Range library for C++11/14/17. This code is the basis of a formal proposal to add range support to the C++ standard library.
Why does C++ need another range library? Simply put, the existing solutions haven't kept up with the rapid evolution of C++. Range v3 is a library for the future C++. Not only does it work well with today's C++ -- move semantics, lambdas, automatically deduced types and all -- it also anticipates tomorrow's C++ with Concepts.
Range v3 forms the basis of a proposal to add range support to the standard library (N4128: Ranges for the Standard Library). It also will be the reference implementation for an upcoming Technical Specification. These are the first steps toward turning ranges into an international standard.
Check out the (woefully incomplete) documentation here.
Other resources (mind the dates, the library probably has changed since then):
- Talk: CppCon 2015: Eric Niebler "Ranges for the Standard Library", 2015.
- A slice of Python in C++, 07.12.2014.
- Actions (back then called Container Algorithms), 23.11.2014.
- Range comprehensions, 27.04.2014.
- Input iterators vs input ranges, 07.11.2013.
Design / Implementation:
- Rationale behind range-v3: N4128: Ranges for the standard library Revision 1, 2014.
- Ranges TS: N4560: C++ Extensions for Ranges, 2015.
- Implementation of customization points in range-v3:
- Proxy iterators in range-v3:
- Metaprogramming utilities:
- Concept emulation layer: Concept checking in C++11, 2013.
- C++Now 2014: Eric Niebler "C++11 Library Design", 2014.
Most of the source code in this project are mine, and those are under the Boost Software License. Parts are taken from Alex Stepanov's Elements of Programming, Howard Hinnant's libc++, and from the SGI STL. Please see the attached LICENSE file and the CREDITS file for the licensing and acknowledgments.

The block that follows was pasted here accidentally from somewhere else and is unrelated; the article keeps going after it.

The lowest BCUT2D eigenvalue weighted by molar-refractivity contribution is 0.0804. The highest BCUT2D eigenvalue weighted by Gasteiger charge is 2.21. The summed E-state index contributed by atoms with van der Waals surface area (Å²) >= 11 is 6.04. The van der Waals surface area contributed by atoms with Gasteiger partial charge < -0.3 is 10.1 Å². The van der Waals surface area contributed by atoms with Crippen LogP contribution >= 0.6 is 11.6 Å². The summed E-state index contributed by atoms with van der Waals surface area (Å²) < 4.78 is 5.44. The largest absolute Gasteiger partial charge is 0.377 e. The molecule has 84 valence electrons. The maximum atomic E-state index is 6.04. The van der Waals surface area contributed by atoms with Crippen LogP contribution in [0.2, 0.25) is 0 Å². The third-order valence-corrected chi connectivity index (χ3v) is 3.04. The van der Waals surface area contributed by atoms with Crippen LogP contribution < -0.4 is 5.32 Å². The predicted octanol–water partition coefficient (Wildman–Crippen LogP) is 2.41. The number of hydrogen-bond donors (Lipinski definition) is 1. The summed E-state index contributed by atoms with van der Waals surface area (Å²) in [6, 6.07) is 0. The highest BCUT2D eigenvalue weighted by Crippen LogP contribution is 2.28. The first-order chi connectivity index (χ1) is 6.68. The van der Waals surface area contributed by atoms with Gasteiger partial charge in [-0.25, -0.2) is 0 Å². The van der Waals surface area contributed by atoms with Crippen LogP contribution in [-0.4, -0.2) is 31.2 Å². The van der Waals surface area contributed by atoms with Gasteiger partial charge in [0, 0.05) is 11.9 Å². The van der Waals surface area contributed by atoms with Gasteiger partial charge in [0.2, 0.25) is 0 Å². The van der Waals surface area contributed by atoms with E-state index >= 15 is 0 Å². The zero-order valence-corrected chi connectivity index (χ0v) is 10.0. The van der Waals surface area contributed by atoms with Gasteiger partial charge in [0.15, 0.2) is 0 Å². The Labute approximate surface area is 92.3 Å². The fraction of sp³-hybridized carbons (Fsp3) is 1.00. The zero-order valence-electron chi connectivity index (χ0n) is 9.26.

The code is known to work on the following compilers:
- clang 3.6.2 (or later)
- GCC 4.9.4 (or later) (C++14 support requires GCC 5.2; C++14 "extended constexpr" support is poor before 6.1.)
- "Clang with Microsoft CodeGen" (Clang/C2) VS2015 Update 3 (or later)
Development Status: This code is fairly stable, well-tested, and suitable for casual use, although currently lacking documentation. No promise is made about support or long-term stability. This code will evolve without regard to backwards compatibility.
- 0.2.1 March 22, 2017
New in this release:
- 0.2.0 March 13, 2017
Bring many interfaces into sync with the Ranges TS.
Many interfaces are simply renamed. The following table shows the old names and the new. (All names are in the
Old Name New Name
common_iteratornow requires that its two types (
Sentinel) are different. Use
common_iterator_t<I, S>to get the old behavior (i.e., if the two types are the same, it is an alias for
I; otherwise, it is
The following iterator adaptors now work with iterators that return proxies from their postfix increment operator (i.e.,
The following customization points are now implemented per the Ranges TS spec and will no longer find the associated unconstrained overload in namespace
(In practice, this has very little effect but it may effect overloading in rare situations.)
ranges::is_swappablenow only takes one template parameter. The new
ranges::is_swappable_with<T, U>tests whether
ranges::is_swappable<T>is equivalent to
ranges::is_swappable_with<T &, T &>.
The following object concepts have changed to conform with the Ranges TS specification, and approved changes (see P0547):
Viewconcept is no longer satisfied by reference types.
The syntax for defining a concept has changed slightly. See utility/iterator_concepts.hpp for examples.
Small tweak to
Writableconcept to fix #537.
- 0.1.0 March 8, 2017, Begin semantic versioning
I do this work because I love it and because I love C++ and want it to be as excellent as I know it can be. If you like my work and are looking for a way to say thank you, you can leave a supportive comment on my blog. Or you could leave me some kudos on my Open Hub range-v3 contribution page. Just click the Give Kudos button here.